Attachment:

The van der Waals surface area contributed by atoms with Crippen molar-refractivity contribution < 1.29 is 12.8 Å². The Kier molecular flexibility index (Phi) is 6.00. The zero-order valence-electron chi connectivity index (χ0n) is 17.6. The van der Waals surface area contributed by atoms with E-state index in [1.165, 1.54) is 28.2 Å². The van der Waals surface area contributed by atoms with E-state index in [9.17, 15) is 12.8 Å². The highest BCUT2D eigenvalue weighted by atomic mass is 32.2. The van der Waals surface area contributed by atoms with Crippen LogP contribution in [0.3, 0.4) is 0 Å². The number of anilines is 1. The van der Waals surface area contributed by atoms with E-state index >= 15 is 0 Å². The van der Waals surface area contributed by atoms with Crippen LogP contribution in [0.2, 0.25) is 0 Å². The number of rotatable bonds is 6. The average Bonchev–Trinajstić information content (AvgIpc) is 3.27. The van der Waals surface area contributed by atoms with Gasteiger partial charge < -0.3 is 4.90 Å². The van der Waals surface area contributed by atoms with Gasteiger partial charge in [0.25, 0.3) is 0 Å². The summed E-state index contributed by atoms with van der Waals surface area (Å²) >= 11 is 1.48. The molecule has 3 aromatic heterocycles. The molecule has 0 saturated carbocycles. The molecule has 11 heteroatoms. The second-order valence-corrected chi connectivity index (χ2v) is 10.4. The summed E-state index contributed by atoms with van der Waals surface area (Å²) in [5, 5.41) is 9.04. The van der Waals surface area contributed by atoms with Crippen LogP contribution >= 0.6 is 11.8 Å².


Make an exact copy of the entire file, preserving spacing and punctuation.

The van der Waals surface area contributed by atoms with Crippen molar-refractivity contribution < 1.29 is 12.8 Å². The Kier molecular flexibility index (Phi) is 6.00. The zero-order valence-electron chi connectivity index (χ0n) is 17.6. The van der Waals surface area contributed by atoms with E-state index in [1.165, 1.54) is 28.2 Å². The van der Waals surface area contributed by atoms with E-state index in [9.17, 15) is 12.8 Å². The highest BCUT2D eigenvalue weighted by atomic mass is 32.2. The van der Waals surface area contributed by atoms with Crippen LogP contribution in [0.3, 0.4) is 0 Å². The number of anilines is 1. The van der Waals surface area contributed by atoms with E-state index >= 15 is 0 Å². The van der Waals surface area contributed by atoms with Crippen LogP contribution in [0.2, 0.25) is 0 Å². The number of rotatable bonds is 6. The average Bonchev–Trinajstić information content (AvgIpc) is 3.27. The van der Waals surface area contributed by atoms with Gasteiger partial charge < -0.3 is 4.90 Å². The van der Waals surface area contributed by atoms with Gasteiger partial charge in [0.25, 0.3) is 0 Å². The summed E-state index contributed by atoms with van der Waals surface area (Å²) >= 11 is 1.48. The molecule has 3 aromatic heterocycles. The molecule has 0 saturated carbocycles. The molecule has 11 heteroatoms. The second-order valence-corrected chi connectivity index (χ2v) is 10.4. The summed E-state index contributed by atoms with van der Waals surface area (Å²) in [5, 5.41) is 9.04. The van der Waals surface area contributed by atoms with Crippen LogP contribution >= 0.6 is 11.8 Å².